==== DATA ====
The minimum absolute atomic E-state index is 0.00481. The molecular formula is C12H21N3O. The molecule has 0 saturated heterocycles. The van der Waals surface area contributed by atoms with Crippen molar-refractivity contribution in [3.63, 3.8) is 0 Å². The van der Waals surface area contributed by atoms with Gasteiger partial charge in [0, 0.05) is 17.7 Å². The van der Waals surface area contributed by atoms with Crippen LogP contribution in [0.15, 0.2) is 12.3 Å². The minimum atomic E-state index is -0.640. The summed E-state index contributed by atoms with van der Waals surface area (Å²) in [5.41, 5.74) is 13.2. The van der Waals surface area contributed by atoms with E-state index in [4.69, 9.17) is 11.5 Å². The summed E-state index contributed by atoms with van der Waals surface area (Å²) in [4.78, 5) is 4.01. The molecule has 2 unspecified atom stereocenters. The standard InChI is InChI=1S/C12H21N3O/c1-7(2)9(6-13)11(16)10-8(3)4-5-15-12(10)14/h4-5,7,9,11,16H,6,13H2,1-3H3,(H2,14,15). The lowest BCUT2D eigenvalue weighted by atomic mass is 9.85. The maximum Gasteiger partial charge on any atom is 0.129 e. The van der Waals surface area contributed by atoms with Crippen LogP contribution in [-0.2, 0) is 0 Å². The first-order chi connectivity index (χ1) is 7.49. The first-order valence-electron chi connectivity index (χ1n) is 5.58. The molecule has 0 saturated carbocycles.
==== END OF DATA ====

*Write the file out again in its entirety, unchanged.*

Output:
The minimum absolute atomic E-state index is 0.00481. The molecular formula is C12H21N3O. The molecule has 0 saturated heterocycles. The van der Waals surface area contributed by atoms with Crippen molar-refractivity contribution in [3.63, 3.8) is 0 Å². The van der Waals surface area contributed by atoms with Gasteiger partial charge in [0, 0.05) is 17.7 Å². The van der Waals surface area contributed by atoms with Crippen LogP contribution in [0.15, 0.2) is 12.3 Å². The minimum atomic E-state index is -0.640. The summed E-state index contributed by atoms with van der Waals surface area (Å²) in [5.41, 5.74) is 13.2. The van der Waals surface area contributed by atoms with E-state index in [4.69, 9.17) is 11.5 Å². The summed E-state index contributed by atoms with van der Waals surface area (Å²) in [4.78, 5) is 4.01. The molecule has 2 unspecified atom stereocenters. The standard InChI is InChI=1S/C12H21N3O/c1-7(2)9(6-13)11(16)10-8(3)4-5-15-12(10)14/h4-5,7,9,11,16H,6,13H2,1-3H3,(H2,14,15). The lowest BCUT2D eigenvalue weighted by atomic mass is 9.85. The maximum Gasteiger partial charge on any atom is 0.129 e. The van der Waals surface area contributed by atoms with Crippen LogP contribution in [-0.2, 0) is 0 Å². The first-order chi connectivity index (χ1) is 7.49. The first-order valence-electron chi connectivity index (χ1n) is 5.58. The molecule has 0 saturated carbocycles.